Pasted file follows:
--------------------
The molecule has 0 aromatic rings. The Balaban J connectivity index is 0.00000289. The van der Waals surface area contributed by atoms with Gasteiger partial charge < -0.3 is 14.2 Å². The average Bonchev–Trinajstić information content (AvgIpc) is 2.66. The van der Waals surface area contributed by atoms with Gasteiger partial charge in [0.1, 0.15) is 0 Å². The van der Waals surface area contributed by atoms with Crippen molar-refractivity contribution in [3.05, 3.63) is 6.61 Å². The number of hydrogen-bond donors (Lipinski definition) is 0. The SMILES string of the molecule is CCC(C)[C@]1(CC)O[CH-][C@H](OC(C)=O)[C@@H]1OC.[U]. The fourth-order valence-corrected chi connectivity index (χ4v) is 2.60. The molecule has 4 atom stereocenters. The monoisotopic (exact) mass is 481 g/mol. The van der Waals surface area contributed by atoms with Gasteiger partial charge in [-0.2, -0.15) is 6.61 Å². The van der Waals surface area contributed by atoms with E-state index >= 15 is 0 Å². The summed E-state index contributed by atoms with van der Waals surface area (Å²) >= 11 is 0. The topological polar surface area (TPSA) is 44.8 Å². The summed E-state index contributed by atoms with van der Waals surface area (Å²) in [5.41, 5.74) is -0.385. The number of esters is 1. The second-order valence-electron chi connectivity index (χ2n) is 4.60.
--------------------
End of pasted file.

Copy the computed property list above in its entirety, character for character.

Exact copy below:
The molecule has 0 aromatic rings. The Balaban J connectivity index is 0.00000289. The van der Waals surface area contributed by atoms with Gasteiger partial charge < -0.3 is 14.2 Å². The average Bonchev–Trinajstić information content (AvgIpc) is 2.66. The van der Waals surface area contributed by atoms with Gasteiger partial charge in [0.1, 0.15) is 0 Å². The van der Waals surface area contributed by atoms with Crippen molar-refractivity contribution in [3.05, 3.63) is 6.61 Å². The number of hydrogen-bond donors (Lipinski definition) is 0. The SMILES string of the molecule is CCC(C)[C@]1(CC)O[CH-][C@H](OC(C)=O)[C@@H]1OC.[U]. The fourth-order valence-corrected chi connectivity index (χ4v) is 2.60. The molecule has 4 atom stereocenters. The monoisotopic (exact) mass is 481 g/mol. The van der Waals surface area contributed by atoms with Gasteiger partial charge in [-0.2, -0.15) is 6.61 Å². The van der Waals surface area contributed by atoms with E-state index >= 15 is 0 Å². The summed E-state index contributed by atoms with van der Waals surface area (Å²) >= 11 is 0. The topological polar surface area (TPSA) is 44.8 Å². The summed E-state index contributed by atoms with van der Waals surface area (Å²) in [5.41, 5.74) is -0.385. The number of esters is 1. The second-order valence-electron chi connectivity index (χ2n) is 4.60.